On Wednesday September 18, Mt. Ascutney Hospital and Health Center (MAHHC) hosted dozens of former patients and their families at the 27th annual Rehabilitation Reunion. The gathering was held in the Rehabilitation Center’s courtyard and was timed to coincide with the Hospital’s celebration of National Rehabilitation Awareness Week, from September 16-22.
Each year, the Rehabilitation Center reunites former patients and staff members who aided them in the recovery of strength, coordination, and mobility following injuries, surgery, or illness. MAHHC hospital staff were present for the gathering, and food and refreshments were served.
Director of Rehabilitation Services Belinda Needham-Shropshire welcomed attendees, saying “for Rehabilitation Awareness Week, some organizations have an awareness day, or hold a fundraiser. We want to celebrate with you. You’re the reason we’re here.” She called rehabilitation a journey that often continues after a patient has left the Rehabilitation Center. She acknowledged that some attendees are still on individual journeys, living with disabilities, but added that “when we’re all here, we’re all the same.” Needham-Shropshire credited the Rehabilitation staff who make recoveries possible.
Other featured speakers included Mt. Ascutney Hospital’s President, CEO, and Chief Medical Officer, Dr. Joseph Perras, who called the reunion an event that “reminds me why I’m a doctor first, and an administrator second. Today while giving a tour, I saw a former patient I had cared for at a difficult time for him. He also remembered me, and that connection was a great reminder to me of why we do the work we do. Administrators spend a lot of time in meetings, dealing with schedules and staffing, but when it gets to the end of it, we’re here to address your challenges and get you back on your feet.” Speaking of the Rehabilitation Center, Dr. Perras said that when he gives tours, “people are amazed at the facility we have; it’s really a remarkable resource for Windsor County, the state, and beyond. We draw patients from all over New England for our rehabilitation services, and much of that is due to the bedside interaction between nurse, therapists, housekeepers, techs, and our patients. It is an amazing experience watching the way our providers display true teamwork.”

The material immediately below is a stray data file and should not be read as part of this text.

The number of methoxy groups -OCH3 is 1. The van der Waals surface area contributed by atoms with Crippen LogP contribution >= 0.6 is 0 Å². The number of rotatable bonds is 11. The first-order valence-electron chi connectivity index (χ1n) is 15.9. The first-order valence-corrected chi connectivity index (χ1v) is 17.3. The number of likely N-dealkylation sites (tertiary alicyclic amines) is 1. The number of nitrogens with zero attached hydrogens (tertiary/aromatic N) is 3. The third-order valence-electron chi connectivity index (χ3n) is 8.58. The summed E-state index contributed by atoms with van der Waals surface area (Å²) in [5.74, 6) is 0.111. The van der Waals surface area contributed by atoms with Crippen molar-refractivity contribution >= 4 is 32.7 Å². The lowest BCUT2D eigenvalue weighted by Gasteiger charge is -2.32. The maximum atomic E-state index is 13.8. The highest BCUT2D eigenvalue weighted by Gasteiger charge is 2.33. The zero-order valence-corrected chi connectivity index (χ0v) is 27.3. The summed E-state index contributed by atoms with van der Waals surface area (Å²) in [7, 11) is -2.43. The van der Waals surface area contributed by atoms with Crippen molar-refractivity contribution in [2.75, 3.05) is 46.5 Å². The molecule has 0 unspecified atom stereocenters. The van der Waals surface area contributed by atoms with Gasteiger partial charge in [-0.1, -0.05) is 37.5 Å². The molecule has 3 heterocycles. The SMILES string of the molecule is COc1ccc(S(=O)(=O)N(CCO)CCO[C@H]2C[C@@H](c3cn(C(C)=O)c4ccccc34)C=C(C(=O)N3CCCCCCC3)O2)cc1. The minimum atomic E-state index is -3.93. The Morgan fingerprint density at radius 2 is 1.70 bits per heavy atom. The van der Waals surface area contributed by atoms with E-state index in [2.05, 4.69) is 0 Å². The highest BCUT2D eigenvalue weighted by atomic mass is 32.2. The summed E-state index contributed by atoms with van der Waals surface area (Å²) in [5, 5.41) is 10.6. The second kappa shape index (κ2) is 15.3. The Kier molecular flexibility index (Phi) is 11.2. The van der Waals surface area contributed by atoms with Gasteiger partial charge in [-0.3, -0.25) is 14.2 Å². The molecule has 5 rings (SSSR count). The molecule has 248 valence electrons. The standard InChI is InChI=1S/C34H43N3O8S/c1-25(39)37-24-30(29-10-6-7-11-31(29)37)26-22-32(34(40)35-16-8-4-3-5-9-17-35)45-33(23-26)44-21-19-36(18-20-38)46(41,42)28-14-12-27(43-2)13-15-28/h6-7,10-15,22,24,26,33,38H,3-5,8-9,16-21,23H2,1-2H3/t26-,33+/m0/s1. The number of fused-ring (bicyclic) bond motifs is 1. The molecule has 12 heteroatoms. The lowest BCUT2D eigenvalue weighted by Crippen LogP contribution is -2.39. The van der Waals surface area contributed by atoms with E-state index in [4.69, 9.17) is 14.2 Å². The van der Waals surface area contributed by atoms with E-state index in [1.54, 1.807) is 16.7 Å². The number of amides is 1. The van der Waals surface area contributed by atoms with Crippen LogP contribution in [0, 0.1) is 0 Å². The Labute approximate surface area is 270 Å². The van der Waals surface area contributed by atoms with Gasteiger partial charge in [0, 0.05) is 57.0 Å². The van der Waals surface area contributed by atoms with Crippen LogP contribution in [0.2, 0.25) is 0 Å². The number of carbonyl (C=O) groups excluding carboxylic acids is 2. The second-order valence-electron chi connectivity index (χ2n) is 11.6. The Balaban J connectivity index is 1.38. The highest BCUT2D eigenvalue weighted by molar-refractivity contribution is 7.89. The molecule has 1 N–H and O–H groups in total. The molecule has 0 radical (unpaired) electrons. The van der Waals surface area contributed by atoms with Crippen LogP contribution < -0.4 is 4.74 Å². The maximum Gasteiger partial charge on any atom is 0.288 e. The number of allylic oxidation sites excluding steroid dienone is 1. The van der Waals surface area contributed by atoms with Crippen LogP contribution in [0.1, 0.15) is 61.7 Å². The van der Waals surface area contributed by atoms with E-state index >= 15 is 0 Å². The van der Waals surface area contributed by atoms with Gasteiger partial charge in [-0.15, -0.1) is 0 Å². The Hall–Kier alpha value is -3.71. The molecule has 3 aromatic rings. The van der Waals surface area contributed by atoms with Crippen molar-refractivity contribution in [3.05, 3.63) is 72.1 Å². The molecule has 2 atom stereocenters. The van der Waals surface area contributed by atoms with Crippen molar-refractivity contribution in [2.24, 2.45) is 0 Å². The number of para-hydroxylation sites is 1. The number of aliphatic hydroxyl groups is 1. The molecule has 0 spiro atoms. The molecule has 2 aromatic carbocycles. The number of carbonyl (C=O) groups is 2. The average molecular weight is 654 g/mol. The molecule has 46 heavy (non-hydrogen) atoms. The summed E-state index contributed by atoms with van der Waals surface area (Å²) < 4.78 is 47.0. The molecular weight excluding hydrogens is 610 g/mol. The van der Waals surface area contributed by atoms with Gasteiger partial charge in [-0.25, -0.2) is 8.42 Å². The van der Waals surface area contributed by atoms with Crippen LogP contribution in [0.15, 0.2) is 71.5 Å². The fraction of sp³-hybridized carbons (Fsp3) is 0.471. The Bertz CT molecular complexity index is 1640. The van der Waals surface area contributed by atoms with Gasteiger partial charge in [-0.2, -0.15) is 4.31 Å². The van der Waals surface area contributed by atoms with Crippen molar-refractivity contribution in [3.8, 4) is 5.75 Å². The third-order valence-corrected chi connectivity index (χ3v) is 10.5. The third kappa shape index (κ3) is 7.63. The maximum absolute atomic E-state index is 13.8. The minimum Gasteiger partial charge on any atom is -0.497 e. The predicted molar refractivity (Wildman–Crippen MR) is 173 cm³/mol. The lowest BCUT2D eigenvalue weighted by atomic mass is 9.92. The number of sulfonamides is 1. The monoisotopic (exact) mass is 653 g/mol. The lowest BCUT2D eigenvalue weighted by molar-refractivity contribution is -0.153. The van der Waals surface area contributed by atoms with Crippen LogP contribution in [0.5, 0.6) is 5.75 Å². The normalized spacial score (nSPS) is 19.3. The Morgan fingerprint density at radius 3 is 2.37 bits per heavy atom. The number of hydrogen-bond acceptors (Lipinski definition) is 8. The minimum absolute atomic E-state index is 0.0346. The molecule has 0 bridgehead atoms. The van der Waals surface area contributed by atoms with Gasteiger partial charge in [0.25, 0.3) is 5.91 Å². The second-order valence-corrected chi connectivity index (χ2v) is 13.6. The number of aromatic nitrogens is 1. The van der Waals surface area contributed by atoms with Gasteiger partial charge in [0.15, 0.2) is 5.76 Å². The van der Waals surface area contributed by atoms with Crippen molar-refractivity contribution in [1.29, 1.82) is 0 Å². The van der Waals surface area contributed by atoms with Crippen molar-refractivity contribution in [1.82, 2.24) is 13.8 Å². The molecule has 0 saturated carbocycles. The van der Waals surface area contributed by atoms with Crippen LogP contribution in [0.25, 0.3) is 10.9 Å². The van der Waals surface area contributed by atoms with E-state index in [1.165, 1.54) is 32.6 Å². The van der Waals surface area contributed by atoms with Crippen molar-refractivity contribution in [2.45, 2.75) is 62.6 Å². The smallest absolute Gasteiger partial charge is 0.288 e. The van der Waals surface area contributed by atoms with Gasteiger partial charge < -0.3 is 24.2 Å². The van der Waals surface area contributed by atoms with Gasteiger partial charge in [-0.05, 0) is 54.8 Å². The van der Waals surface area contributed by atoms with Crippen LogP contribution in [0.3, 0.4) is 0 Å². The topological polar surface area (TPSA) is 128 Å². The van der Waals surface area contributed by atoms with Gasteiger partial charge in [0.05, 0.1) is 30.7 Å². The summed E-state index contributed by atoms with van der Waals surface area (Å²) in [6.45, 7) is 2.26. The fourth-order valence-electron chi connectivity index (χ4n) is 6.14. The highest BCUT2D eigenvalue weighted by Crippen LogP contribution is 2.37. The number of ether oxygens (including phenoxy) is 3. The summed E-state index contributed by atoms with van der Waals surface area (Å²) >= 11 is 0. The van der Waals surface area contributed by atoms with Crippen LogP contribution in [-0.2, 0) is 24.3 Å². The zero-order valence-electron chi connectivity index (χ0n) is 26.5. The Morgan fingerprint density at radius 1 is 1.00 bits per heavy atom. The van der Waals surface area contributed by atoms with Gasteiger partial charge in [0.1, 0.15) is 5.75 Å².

Former patient Charles Gottlieb gave the keynote address, saying “everyone has a story. Mine is that I was diagnosed with Guillain-Barre Syndrome,” a rare disorder in which the body’s immune system attacks the nerves. “I was totally paralyzed,” he explained. Following nine days of treatment at Dartmouth-Hitchcock Medical Center, he came to MAHHC. After four weeks of rigorous therapy, he was able to leave with a walker, and today is back on his feet. “This place literally saved my life,” he said. “I saw God’s face in a lot of people along this journey,” he added, “but none more than here.” Gottlieb asked his audience to stay physically fit, saying ‘if you’re in good physical shape and something like this crosses your path, you’ll be in much better condition to deal with it.”
Hospital Chaplain and caregiver Laura Cadmus also spoke, saying “this is all about relationships. It’s remarkable that people and their families would return to gather at a hospital reunion, year after year. People want to go home from the hospital. But you return, because what really matters are the connections, and conversations. On behalf of my fellow caregivers, you all matter to us deeply. We carry you with us.” She called it a privilege to “care for you and work with you so that you feel restored and have hope as you walk into the rest of your life.”
Following her remarks, a microphone was passed through the audience for others to share their experiences and express their gratitude. The staff offered tours of the facility, and numerous raffle prizes were awarded to attendees via a random drawing.